The Book of Genesis portrays the age of the patriarchs as a time of great upheavals in nature in which the geology of the Jordan Valley underwent some drastic changes. The focus of these events was in the place now occupied by the Dead Sea. The Dead Sea, according to the Genesis account, was not yet in existence in the days of Abraham. In its place there was a fertile plain, known as the plain of Sittim, with five populous cities: Sodom, Gomorrah, Admah, Zeboiim, and Zoar. When Lot arrived in the region he “lifted up his eyes, and beheld all the plain of Jordan, that it was well-watered everywhere . . . even as the garden of the Lord, like the land of Egypt.” (1)
The nineteenth chapter of the Book of Genesis tells of a catastrophe in which these cities were overwhelmed, overturned, and swallowed by the earth:
The sun was risen upon the earth when . . . the Lord rained upon Sodom and upon Gomorrah brimstone and fire from the Lord out of heaven; And he overthrew those cities, and all the plain, and all the inhabitants of the cities, and that which grew upon the ground. . . .
And Abraham got up early in the morning to the place where he stood before the Lord; And he looked toward Sodom and Gomorrah, and toward all the land of the plain, and beheld, and, lo, the smoke of the country went up as the smoke of a furnace.(2)
The description of this upheaval has always aroused wonder: “There is clearly something unnatural or extraordinary that is recorded,” one commentator wrote.(3)
The great rift of the Jordan and the Dead Sea bear witness to a tremendous upheaval. “With the end of the Tertiary period, in an event of extreme violence . . . the entire Syrian land, from its south end to its north end, was torn apart and the ground in between sank into the depths.” So wrote Professor M. Blanckenhorn, the explorer of the region of the Dead Sea.(4) In his later work he advanced the age of the rift to the pluvial, or the beginning of the first glacial age. The origin of the Dead Sea occurred “in a great mountain movement, with collapse and dislocation, that took place at the beginning of the pluvial, in the first glacial period. . . . In these titanic events conditions were created for the existence of an inner sea.” (5)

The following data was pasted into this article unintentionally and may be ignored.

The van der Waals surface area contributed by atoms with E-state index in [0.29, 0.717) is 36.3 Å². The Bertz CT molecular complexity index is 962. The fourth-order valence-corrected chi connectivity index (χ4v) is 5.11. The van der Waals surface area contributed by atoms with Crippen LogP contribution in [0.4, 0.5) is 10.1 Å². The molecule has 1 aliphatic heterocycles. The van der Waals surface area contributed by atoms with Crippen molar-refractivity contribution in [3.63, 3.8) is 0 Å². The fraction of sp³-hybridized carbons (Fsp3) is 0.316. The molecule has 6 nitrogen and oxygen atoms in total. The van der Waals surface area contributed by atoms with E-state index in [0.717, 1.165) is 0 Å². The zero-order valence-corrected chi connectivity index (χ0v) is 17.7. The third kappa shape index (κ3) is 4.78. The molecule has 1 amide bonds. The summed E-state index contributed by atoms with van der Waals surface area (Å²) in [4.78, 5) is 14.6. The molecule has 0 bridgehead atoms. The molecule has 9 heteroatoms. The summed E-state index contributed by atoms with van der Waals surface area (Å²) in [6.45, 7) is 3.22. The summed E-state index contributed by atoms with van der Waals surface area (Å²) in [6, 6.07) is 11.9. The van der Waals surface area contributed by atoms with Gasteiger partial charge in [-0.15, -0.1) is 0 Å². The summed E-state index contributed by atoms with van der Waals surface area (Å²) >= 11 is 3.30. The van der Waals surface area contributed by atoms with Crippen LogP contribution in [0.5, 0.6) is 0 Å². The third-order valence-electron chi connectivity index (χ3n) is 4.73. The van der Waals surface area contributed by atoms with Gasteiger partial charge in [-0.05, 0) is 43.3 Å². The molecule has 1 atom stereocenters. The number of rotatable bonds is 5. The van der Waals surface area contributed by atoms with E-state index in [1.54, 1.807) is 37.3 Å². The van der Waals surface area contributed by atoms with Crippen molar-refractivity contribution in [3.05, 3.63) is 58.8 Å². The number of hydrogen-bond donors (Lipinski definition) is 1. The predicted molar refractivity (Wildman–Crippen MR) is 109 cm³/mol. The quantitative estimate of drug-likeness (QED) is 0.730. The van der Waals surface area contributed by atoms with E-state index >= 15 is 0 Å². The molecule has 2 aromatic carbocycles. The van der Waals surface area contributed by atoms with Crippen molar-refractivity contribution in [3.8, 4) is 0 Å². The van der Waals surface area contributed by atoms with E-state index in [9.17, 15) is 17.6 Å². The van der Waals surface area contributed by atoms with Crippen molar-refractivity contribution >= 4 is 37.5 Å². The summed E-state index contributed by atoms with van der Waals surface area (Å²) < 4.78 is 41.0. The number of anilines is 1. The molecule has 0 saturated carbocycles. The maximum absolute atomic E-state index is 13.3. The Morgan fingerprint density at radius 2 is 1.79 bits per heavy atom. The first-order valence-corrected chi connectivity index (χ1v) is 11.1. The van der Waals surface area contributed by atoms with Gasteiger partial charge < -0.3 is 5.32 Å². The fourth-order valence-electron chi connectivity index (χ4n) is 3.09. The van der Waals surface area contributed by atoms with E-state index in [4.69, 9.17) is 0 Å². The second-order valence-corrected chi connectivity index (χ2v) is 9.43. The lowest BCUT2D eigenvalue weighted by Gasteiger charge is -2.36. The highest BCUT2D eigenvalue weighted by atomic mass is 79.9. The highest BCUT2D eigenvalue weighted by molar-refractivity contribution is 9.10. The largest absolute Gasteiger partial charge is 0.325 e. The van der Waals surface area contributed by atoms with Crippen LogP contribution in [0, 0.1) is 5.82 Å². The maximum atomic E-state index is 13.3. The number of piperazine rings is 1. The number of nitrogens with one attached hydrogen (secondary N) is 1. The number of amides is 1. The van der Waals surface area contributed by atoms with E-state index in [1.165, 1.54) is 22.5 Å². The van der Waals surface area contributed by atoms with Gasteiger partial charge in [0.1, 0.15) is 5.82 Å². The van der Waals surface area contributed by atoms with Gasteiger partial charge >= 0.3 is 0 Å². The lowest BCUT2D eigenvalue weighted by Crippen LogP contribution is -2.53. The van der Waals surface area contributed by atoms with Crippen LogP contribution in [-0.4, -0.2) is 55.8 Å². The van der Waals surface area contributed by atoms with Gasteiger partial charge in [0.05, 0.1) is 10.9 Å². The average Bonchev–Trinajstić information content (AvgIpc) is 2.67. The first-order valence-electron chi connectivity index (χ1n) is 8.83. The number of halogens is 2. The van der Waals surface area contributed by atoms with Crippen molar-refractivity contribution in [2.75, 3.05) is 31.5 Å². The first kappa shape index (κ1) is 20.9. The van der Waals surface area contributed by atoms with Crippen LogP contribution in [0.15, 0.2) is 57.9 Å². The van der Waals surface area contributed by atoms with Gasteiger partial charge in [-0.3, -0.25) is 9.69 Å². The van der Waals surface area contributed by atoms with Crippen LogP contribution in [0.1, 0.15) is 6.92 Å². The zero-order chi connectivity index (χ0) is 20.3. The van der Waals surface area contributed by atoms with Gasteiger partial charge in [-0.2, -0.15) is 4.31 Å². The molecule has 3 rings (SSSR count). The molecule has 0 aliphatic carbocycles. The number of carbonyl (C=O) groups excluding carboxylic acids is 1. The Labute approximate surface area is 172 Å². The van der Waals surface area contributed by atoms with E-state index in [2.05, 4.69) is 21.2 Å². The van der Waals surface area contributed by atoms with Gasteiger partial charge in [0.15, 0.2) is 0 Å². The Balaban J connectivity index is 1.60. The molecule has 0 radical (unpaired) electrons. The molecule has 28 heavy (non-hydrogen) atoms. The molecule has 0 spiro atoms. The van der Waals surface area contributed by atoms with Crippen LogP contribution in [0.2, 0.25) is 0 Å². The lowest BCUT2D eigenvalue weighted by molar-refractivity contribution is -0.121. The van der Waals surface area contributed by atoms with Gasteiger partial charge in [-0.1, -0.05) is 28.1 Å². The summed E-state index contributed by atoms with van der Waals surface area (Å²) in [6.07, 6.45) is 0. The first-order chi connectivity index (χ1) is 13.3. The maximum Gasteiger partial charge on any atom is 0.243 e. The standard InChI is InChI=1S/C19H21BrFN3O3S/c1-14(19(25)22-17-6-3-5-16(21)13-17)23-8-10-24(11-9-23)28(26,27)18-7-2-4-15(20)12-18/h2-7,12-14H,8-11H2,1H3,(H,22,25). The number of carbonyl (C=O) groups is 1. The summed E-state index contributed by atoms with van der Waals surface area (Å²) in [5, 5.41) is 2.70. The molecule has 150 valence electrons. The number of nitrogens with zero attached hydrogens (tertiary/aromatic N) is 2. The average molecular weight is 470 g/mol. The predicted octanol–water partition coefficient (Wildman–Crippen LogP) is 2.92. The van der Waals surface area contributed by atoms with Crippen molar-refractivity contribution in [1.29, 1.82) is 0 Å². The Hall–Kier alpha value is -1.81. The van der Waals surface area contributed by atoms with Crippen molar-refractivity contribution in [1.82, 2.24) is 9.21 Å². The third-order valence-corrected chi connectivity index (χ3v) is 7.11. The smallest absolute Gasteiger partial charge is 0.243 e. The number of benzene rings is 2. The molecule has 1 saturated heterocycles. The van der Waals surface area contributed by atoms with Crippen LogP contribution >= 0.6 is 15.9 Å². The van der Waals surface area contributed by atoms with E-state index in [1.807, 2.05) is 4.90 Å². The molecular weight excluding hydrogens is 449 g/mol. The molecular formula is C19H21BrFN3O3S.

A period of dryness followed the first glacial, or pluvial period. In a new pluvial period, the second glacial epoch, the lake reached its greatest dimensions: the Dead Sea spread to the northern side of the present Sea of Galilee, engulfing it together with the Jordan Valley between. At the time, as fossil snails show, the water was not yet saline.
The rift in which the Lake of Galilee, the Jordan, and the Dead Sea lie is the deepest depression on any continent. The surface of the Dead Sea is close to 400 meters below the level of the Mediterranean, and its deepest bottom is some 320 meters lower still. The shore falls steeply from the Judean mountains on the west; on the eastern side of the rift rise the Moabite mountains. The walls of the chasm show sharp broken strata that remained horizontal, which proves that the breaking down was instantaneous.(6) The force which caused this slide movement must have been stupendous. The ground of the rift around the Dead Sea is covered with coagulated lava masses, taking the form of an immense herd of giant elephants with rough skin. These lava eruptions from fissures are ascribed to the second interglacial period.(7) To the south end of the Dead Sea towers a big cliff of salt called Jebel Usdum (Mount of Sodom). “It is absolutely impossible that the salt sediment of a sea should precipitate in such a form.” (8) “Only the rupture of the ground could create this site, singular in the entire world.” (9)
The destruction of Sodom and Gomorrah took place in historical times, according to my scheme in a catastrophe which caused also the end of the Old Kingdom in Egypt. The geologists refer the upheaval which tore Syria in two to the end of the Tertiary period – long before human history began.
Now the question is legitimate: how old is the Dead Sea?